By Dilia Narduzzi
Meal kits — boxes delivered to your doorstep containing recipes and ingredients to make home-cooked meals — have been gaining steam in the food market since companies like Europe’s Hello Fresh and the US’s Blue Apron launched in North America in the early 2010s. Increases also occurred during the pandemic, as consumers purchased kits when people were staying and eating at home. A report published in November of 2020 out of the Agri-Food Analytics Lab at Dalhousie University and the app Caddle found that 12.8 percent of Canadians used a meal kit service in the six months preceding the survey; almost 5 million Canadians.
It is still incumbent on the shipper to package the food in a way that ensures it reaches the consumer where the safety of that food has not been compromised.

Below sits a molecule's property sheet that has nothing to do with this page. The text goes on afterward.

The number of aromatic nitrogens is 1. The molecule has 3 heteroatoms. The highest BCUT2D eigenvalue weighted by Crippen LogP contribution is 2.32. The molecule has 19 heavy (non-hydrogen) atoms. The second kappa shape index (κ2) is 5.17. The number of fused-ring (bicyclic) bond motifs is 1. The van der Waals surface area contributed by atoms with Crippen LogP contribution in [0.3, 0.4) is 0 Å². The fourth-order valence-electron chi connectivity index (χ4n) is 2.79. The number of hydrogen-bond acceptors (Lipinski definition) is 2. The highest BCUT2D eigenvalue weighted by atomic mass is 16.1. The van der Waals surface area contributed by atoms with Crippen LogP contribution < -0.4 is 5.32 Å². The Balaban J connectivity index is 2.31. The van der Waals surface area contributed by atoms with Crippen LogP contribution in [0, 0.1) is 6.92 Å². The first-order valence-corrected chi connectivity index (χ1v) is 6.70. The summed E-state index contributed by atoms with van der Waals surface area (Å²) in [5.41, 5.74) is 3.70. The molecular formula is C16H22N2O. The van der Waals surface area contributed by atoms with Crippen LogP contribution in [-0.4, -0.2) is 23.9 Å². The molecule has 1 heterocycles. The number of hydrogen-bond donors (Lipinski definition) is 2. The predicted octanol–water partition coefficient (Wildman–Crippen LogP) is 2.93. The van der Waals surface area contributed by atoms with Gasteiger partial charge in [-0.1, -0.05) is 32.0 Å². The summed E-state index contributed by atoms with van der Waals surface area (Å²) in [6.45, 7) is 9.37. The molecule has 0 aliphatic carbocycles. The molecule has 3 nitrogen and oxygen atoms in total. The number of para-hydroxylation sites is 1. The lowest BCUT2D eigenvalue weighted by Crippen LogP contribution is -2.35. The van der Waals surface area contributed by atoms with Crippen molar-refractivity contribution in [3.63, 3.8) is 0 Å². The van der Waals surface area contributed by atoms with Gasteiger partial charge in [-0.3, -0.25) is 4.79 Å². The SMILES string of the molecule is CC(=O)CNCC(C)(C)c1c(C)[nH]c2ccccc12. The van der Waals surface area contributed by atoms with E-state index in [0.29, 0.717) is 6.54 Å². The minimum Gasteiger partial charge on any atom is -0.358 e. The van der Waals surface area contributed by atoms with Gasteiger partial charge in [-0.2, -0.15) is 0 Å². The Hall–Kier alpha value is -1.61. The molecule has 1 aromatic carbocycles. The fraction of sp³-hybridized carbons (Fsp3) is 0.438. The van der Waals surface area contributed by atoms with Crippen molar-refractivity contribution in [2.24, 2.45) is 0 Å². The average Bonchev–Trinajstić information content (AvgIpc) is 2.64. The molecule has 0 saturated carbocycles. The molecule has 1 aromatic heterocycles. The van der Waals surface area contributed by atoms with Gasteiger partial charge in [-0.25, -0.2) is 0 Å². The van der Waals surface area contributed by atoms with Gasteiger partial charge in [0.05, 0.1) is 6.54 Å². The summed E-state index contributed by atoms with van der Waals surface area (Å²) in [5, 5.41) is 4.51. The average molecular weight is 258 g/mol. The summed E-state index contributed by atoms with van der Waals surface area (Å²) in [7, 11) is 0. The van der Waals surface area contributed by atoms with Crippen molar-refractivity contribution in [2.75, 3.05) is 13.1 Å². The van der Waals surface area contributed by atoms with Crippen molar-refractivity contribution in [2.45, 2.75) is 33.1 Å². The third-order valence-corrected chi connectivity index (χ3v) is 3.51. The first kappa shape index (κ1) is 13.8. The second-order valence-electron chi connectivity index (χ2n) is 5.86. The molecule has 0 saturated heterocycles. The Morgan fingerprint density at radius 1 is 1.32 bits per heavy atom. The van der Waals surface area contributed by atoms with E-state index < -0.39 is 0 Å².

With the ever growing popularity of meal kits established, how do they rate overall in terms of food safety? Like many things, “it varies,” says Dr. William Hallman, Professor in the Department of Human Ecology at Rutgers University, and an expert in food safety. “There are some companies that do it really well. These ones take food safety and quality seriously.” The big players in the market have incentive to keep their customers safe, to ensure repeat business and company integrity. The process can also happen “improperly and at less expense,” says Hallman. There’s the worry that smaller companies can decide, “‘is this an easy way to get into business and make some money,’ and they fly under the radar,” says Dr. Donald Schaffner, Professor in the Department of Food Science at Rutgers University, and an expert in food microbiology.